How to keep employees from wasting time
The same technology that can help employees work more effectively is distracting them from their jobs.
Internet use not associated with work duties is the most common cause of employees’ frittering away their time in the workplace, a new survey shows.
Thirty-two per cent of more than 2,100 US CFOs surveyed by staffing consultant Robert Half Management Resources said non-business-related internet use – including social media – is the biggest time-waster at work for employees.
Employees chatting and socialising – cited by 27% of CFOs – ranked second among time-wasting activities, and personal calls or emails (20%) was the third-most commonly cited misuse of time.
“Chatting with co-workers and attending to personal activities during breaks at the office are acceptable within reason,” Paul McDonald, Robert Half senior executive director, said in a news release. “Balancing professional and personal obligations often requires completing non-work tasks during business hours. But too many distractions can detract from individual and team productivity.”
Many employees fall prey to these distractions every day. Greater than two-thirds (69%) of the more than 1,000 workers surveyed by Salary.com in 2013 said they waste time at work every day. That was an increase from 64% in 2012. More than one-third (35%) said they waste at least one hour a day while at work.
Meanwhile, global labour productivity growth – measured as the average change in output per person employed – has slowed in each of the last three years, according to global business membership and research association The Conference Board.
Global labour productivity growth was 3.9% in 2010, 2.6% in 2011, 1.8% in 2012, and 1.7% in 2013, according to The Conference Board.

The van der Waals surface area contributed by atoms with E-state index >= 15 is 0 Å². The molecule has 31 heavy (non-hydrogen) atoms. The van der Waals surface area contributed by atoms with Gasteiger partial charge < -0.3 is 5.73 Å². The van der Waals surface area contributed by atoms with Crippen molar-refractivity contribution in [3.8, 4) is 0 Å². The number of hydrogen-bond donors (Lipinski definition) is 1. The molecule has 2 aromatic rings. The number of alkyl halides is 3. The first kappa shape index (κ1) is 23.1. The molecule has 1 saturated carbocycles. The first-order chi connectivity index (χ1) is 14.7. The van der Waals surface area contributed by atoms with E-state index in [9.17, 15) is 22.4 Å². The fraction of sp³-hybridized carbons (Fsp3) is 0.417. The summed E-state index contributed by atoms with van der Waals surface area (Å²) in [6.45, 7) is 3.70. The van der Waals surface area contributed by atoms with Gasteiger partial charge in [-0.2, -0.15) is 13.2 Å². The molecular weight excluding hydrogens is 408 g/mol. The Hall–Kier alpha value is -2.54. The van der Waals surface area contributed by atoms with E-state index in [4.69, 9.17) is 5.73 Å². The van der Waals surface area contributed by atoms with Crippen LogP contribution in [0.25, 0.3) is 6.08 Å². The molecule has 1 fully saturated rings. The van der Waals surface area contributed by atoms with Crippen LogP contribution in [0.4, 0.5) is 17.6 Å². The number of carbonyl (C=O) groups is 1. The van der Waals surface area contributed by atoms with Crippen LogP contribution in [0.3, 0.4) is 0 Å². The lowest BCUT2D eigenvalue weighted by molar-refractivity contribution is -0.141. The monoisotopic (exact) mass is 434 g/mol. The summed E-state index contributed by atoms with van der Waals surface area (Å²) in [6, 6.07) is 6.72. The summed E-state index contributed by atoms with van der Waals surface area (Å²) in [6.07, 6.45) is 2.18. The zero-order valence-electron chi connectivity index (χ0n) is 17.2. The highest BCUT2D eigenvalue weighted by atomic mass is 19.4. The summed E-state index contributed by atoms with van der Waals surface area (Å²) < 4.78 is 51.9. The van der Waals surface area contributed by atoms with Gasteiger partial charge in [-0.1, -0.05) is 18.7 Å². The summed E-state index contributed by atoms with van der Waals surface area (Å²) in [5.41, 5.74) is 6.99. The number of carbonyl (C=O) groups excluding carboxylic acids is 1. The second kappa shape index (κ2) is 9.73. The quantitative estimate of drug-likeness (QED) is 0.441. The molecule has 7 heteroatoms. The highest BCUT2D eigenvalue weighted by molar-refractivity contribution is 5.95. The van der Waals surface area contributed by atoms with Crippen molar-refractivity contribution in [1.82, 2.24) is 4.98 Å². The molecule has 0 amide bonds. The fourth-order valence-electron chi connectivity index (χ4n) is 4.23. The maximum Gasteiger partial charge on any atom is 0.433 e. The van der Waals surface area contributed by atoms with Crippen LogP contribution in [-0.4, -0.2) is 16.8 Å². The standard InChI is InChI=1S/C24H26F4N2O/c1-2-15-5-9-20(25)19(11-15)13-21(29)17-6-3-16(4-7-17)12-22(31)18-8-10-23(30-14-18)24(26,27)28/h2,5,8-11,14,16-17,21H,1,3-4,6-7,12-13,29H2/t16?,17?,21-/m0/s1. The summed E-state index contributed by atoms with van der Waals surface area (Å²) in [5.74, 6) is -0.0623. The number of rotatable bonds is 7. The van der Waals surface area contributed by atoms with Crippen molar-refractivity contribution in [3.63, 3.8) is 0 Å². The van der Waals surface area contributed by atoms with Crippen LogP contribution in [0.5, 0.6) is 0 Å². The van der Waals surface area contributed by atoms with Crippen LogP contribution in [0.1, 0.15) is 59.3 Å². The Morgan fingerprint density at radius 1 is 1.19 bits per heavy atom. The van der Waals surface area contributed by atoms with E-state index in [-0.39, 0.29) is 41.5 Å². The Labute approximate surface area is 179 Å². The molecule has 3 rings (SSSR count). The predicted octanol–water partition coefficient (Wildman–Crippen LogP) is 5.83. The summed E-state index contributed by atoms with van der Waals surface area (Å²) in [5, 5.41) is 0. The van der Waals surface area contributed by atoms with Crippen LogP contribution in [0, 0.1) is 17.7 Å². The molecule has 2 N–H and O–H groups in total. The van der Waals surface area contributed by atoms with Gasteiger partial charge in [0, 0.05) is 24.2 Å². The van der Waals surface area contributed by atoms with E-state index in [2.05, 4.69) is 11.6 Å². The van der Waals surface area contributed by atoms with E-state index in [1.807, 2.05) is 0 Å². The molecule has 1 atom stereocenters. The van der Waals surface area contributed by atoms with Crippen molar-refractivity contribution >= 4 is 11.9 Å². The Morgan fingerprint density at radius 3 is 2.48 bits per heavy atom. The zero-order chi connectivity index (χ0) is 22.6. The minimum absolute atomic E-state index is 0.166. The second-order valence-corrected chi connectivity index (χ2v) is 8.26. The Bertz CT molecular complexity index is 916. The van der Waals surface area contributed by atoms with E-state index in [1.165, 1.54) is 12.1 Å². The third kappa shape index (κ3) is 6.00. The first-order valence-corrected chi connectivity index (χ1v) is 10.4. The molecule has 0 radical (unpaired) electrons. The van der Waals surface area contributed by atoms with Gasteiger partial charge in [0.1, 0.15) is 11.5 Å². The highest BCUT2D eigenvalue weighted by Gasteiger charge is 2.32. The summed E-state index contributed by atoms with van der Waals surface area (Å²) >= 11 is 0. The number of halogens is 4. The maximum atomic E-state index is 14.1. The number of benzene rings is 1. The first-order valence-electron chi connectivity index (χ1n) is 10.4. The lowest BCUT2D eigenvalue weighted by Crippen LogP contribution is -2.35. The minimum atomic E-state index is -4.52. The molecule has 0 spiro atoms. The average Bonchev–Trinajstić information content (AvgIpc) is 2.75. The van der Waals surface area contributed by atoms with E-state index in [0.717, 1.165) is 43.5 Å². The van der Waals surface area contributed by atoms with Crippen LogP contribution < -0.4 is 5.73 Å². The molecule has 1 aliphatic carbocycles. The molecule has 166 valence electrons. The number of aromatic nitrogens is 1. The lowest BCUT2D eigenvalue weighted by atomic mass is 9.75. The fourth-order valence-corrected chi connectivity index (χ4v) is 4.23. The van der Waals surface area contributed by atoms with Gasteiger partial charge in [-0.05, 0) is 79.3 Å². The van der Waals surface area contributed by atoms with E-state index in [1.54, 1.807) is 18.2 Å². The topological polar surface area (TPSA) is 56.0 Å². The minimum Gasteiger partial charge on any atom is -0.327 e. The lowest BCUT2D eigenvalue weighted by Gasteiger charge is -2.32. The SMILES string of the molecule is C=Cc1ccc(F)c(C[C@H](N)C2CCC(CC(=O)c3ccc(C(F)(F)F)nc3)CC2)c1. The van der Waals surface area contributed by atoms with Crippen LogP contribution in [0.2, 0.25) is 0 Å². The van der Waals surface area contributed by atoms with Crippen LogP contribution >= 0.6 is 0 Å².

JoDee Curtis, CPA, an Indianapolis-based human resources consultant with Purple Ink LLC, said in an interview that she doesn’t blame technology for time wasted at work.
“People that want to waste time are going to waste time,” she said. “I tell my kids, when I was in school, we used to pass notes to each other [during class]. Now they text each other.”
Curtis provided the following tips to employers and employees for reducing wasted time in the workplace:
- Keep employees engaged. Workers who have enough assignments that challenge and excite them are less inclined to waste time, Curtis said. She said it’s a good idea to seek feedback from employees on the types of tasks that interest them.
- Have employees track their time for a day. They may find that the 15 minutes they thought they were spending on Facebook at work really was 45 minutes, Curtis said. Their conversations with co-workers also may be longer than they thought.
- Encourage productive use of social media. Following organisations on Twitter that are related to their jobs can help educate employees, Curtis said, so that even their off-task internet use can be productive.
- Do not block Facebook on office computers. Employees who want to use Facebook to waste time simply will turn to their smartphones instead, and possibly be even less productive than before, Curtis said.
While workplace chatter can be distracting, Curtis said a certain amount of conversation in the workplace can help build relationships that will make a business more productive.
“People are more engaged in their work and want to come and be a part of the work environment when they have friends [at work],” she said. “… Obviously we can’t stand around all day talking, but I do think there is some value in creating relationships and people getting to know each other.”
—Ken Tysiac (firstname.lastname@example.org) is a CGMA Magazine senior editor.